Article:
________________________________
From: rasch-bounces at acer.edu.au [rasch-bounces at acer.edu.au] On Behalf Of Margaret Wu [wu at edmeasurement.com.au]
Sent: Sunday, 3 June 2012 6:27 PM
To: rasch at acer.edu.au
Subject: [Rasch] FW: c-parameter
Rense writes: One down (guessing), one to go (discrimination)
Mike writes: Answer: OPLM with its fixed, but different, discrimination coefficients. http://www.cito.com/research_and_development/pyschometrics/psychometric_software/oplm.<http://www.cito.com/research_and_development/pyschometrics/psychometric_software/oplm.aspx>
There isn’t such a divide between the Rasch model and the two parameter model. Let’s consider an example. Suppose we have three Rasch partial credit items. Item 1 has scores 0,1,2,3,4. Item 2 has scores 0,1,2, and Item 3 has scores 0,1. So Item 1 has the highest weight in the test. That is, Item 1 has twice the weight of Item 2 (it counts 4 points in the test, while Item 2 only counts 2 points), and four times the weight of Item 1 in the test. How does one decide on the weight of a partial credit item? Or, the question could be, how does one decide on the maximum score of an item? Contrary to common perception that the maximum score of a partial credit relates to its difficulty, actually the maximum score of an item (or the weight of an item) depends on its discrimination. This makes sense. If an item does not discriminate, we want to weigh it down in the test. If an item discriminates highly, we want to increase the weight of the item in the test.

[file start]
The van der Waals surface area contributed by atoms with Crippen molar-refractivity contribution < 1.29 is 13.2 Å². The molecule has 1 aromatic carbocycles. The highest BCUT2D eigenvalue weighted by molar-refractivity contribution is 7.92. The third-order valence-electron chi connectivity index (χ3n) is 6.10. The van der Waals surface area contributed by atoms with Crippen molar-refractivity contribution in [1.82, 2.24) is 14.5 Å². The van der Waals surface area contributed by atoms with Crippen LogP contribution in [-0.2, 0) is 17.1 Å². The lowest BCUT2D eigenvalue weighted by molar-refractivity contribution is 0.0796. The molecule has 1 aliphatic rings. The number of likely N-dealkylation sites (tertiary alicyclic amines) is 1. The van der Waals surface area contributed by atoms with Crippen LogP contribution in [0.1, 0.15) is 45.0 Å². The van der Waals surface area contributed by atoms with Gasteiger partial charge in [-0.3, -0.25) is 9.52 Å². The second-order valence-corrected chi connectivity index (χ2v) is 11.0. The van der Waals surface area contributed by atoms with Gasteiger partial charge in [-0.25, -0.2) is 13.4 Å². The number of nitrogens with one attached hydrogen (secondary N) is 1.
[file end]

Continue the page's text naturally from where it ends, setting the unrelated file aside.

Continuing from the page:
Suppose we run a generalized 2-parameter analysis, the scores of Item 1 may come out to be 0, 0.8, 1.1, 1.7, 2.2. These scores suggest that, instead of scoring Item 1 with 0, 1, 2, 3, 4, we should score these five categories as 0, 0.8, 1.1, 1.7, 2.2. Because the scores are not integer, we no longer have the Rasch model. However, if we round the scores to integers, and score the five categories, 0, 1, 1, 2, 2, (that is, we collapse original categories 1 and 2 as 1, and collapse categories 3 and 4 as 2), our new partial credit scoring is now 0, 1, 2. This is still a Rasch partial credit item. The consequence of this re-scoring will make the item fit the Rasch model better, and potentially increase the test reliability, because now we put more weight on “good” items (more discriminating ones), and less weight on “poor” items, and we still stay in the Rasch family.